Do You Have A Will Yet?
By Marian B. Phillips
Every adult, married or single, needs a will. A wife and husband each needs their own Will.
Without a Will, state law controls who will get all your assets on your death, and a state judge will appoint an administrator – often someone you don’t know – to distribute your property. And that administrator will take a percentage of your property for doing the job.
If you have minor children, the language in your Will controls who will care for them in the event of your death. WITHOUT A WILL, STATE LAW DETERMINES WHO GETS CUSTODY OF YOUR CHILDREN.
In addition to a Will, every good estate plan today should include:
- a Power of Attorney,
- a Health Care Proxy,
- a review of your IRA & 401(k) beneficiary designations,
- a review of your life insurance policies,
- a review of the deeds and other title documents for your real estate,
- a review of your internet assets.
New York State recently overhauled its estate tax rates and regulations. If you don’t have a Will, now is a good time to do it. If you have a Will that’s more than two years old, now is a good time to have it reviewed.
Where Do You Start?
An experienced estate planning attorney starts the process with a consultation with you and a thorough review of all the pieces of your financial estate – your home, your accounts, your insurance, and any other property you own.
She will then recommend a comprehensive plan and prepare all the documents you need to complete that plan. Completing an estate plan should only take a few weeks from start to finish.
Many Adults Today Have Special Needs:
Second Marriages bring additional issues to estate planning. An experienced estate planning attorney will help you find the right balance between providing for your spouse and recognizing your children from an earlier marriage.
Older Adults, especially those living alone, may want to consider making a Living Trust, which is sometimes called a “Will substitute.” A Living Trust is a document in which you choose the person who would take care of your basic financial affairs (paying your bills, overseeing your accounts, etc.), in the event you are temporarily or permanently incapacitated.
Unmarried Couples need to have special provisions in their estate planning documents in order for their partner to have any rights in the event that one of them is incapacitated or dies.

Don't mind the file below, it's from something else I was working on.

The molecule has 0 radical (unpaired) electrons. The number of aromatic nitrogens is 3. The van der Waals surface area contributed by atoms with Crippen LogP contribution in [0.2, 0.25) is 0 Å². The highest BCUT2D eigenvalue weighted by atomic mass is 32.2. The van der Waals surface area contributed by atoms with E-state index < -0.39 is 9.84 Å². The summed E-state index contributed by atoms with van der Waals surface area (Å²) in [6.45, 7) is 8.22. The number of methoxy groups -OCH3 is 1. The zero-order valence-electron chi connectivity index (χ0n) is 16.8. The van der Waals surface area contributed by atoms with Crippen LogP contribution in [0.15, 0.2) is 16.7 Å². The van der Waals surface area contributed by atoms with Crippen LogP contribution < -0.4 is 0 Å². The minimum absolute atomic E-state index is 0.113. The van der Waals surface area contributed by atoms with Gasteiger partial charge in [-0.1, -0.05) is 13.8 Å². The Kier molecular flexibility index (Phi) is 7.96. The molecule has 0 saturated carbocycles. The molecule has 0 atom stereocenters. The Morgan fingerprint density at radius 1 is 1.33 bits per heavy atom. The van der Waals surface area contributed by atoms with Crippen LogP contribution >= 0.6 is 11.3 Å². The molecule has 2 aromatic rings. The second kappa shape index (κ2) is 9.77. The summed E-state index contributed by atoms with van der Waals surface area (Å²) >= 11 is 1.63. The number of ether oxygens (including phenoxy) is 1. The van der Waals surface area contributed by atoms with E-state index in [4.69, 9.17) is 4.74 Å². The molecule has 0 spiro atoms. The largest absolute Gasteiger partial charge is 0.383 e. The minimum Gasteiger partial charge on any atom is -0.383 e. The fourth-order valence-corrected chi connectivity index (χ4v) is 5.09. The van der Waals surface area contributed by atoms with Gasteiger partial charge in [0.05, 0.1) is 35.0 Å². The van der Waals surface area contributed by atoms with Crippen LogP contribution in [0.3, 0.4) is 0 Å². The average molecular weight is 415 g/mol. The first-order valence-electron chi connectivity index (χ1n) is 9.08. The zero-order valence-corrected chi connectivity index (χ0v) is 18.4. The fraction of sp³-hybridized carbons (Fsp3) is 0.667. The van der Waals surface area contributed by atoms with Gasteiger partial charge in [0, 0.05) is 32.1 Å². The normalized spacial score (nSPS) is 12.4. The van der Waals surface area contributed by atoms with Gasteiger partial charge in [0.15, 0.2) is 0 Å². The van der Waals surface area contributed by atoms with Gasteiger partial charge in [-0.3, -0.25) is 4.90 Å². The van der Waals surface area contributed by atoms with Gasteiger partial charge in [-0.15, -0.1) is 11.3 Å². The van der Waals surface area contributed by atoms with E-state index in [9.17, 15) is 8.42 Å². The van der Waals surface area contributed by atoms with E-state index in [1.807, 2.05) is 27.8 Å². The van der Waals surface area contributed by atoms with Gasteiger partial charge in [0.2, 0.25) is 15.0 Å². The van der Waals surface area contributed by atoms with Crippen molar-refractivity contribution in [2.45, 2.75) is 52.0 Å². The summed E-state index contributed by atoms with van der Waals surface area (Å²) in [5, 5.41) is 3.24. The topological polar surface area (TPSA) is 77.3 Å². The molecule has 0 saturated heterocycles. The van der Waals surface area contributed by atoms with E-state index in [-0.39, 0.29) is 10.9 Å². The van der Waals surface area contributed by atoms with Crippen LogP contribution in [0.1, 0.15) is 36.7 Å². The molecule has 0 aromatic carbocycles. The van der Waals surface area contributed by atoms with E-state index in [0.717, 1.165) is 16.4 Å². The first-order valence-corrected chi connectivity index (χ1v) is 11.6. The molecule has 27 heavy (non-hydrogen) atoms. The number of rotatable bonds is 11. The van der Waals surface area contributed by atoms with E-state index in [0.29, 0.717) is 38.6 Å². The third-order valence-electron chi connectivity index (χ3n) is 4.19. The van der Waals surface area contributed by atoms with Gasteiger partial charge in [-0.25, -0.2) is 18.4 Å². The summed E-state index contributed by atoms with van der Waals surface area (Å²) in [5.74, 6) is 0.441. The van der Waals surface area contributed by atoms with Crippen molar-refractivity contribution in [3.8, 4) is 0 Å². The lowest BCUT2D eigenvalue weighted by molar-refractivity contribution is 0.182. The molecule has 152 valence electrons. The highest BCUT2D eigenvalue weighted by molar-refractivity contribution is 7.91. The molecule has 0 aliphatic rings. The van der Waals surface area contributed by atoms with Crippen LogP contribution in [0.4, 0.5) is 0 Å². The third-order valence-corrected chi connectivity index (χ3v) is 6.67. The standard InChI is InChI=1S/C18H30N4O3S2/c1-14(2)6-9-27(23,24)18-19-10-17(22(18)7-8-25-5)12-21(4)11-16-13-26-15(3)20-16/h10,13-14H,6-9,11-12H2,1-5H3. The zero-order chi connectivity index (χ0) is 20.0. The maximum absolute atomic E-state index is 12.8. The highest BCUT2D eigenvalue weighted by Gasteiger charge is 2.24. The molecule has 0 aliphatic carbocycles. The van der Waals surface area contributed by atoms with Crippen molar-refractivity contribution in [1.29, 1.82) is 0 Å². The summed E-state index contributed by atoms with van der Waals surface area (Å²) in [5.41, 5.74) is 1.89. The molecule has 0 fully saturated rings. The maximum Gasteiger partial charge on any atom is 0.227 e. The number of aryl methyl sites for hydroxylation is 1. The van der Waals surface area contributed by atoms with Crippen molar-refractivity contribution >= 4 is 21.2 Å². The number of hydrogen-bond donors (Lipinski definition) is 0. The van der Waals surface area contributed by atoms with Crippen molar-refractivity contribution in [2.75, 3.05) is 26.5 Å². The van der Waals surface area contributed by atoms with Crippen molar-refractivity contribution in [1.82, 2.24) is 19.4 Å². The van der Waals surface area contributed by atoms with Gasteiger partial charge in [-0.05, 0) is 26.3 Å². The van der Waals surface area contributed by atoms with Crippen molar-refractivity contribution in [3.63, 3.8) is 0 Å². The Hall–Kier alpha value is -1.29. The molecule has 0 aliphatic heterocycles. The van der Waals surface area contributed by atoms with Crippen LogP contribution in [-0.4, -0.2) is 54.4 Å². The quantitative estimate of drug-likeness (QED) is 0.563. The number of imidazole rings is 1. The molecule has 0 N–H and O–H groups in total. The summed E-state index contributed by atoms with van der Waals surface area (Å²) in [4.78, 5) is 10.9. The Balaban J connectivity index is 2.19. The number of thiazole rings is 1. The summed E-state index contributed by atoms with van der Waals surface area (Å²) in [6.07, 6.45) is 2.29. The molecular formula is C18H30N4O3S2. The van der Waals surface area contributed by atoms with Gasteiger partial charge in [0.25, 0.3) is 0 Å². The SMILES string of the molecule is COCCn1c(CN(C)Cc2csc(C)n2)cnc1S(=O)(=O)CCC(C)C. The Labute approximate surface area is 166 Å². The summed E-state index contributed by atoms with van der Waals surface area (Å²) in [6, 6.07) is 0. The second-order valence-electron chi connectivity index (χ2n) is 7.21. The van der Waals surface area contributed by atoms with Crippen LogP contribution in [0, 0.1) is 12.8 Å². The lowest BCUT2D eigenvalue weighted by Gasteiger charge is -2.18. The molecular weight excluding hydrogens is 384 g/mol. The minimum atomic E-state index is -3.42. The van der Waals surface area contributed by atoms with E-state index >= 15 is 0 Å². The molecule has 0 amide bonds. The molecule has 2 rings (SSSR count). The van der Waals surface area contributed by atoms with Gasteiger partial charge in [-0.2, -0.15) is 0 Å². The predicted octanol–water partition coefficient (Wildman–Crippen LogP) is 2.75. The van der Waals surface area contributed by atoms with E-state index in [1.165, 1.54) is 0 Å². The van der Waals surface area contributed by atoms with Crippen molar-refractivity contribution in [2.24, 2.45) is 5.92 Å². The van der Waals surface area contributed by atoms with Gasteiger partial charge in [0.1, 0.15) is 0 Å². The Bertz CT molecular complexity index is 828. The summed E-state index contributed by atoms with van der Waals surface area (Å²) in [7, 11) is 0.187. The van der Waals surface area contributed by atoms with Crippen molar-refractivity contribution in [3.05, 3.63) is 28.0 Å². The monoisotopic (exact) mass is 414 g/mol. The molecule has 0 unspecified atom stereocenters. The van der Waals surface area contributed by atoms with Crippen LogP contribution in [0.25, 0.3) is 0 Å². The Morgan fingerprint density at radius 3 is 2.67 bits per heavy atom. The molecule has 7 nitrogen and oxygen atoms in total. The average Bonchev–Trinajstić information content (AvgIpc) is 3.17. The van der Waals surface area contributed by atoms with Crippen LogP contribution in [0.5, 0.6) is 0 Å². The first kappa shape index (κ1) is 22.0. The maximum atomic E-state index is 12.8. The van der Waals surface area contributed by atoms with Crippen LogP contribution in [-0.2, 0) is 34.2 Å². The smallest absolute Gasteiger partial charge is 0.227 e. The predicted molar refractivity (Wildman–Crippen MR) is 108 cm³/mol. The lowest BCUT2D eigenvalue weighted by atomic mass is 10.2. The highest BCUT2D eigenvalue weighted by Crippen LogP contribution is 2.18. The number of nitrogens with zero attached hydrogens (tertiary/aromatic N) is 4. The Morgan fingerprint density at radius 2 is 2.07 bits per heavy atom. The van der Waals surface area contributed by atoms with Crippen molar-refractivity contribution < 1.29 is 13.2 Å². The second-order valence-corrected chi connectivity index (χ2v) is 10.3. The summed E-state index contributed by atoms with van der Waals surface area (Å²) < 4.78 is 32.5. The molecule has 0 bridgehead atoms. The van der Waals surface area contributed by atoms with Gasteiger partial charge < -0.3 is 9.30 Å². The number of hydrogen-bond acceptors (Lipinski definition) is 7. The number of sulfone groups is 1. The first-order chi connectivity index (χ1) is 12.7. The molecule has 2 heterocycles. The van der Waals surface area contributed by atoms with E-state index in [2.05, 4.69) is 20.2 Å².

Retirement Accounts Don’t Pass Under Your Will:
The money in your IRA and 401(k) may well comprise the largest part of your estate.
But those retirement monies do not pass to the persons named in your Will. On your death, your retirement accounts will be distributed only to the persons you named on the “Beneficiary Designation” forms you signed when you opened those accounts. Most people have no memory of who, if anyone, they named on those forms!
The experienced estate planning attorney will obtain and review all your Beneficiary Designations and discuss with you the changes, if any, you want to make.
Estate Planning Is A Highly Specialized Area Of Law:
Years ago, any lawyer could prepare a Will for you. Now, it should only be done by a specialist. Estate tax laws and regulations have changed enormously in the past few years. You need the assurance that your new estate plan really does protect you in all the ways you want.
MARIAN B. PHILIPS is a New York attorney specializing in wills, trusts and estates. Her highly personalized service draws on over 30 years’ experience with clients of varied ages and wealth. Working alone and in coordination with the client’s accountant and other financial professionals, she meets the client’s full-service estate planning needs in a personal and cost effective way. Her goal is to make the estate planning and estate settlement processes as easy as possible for the client. She can be reached at firstname.lastname@example.org, (212) 355-3716.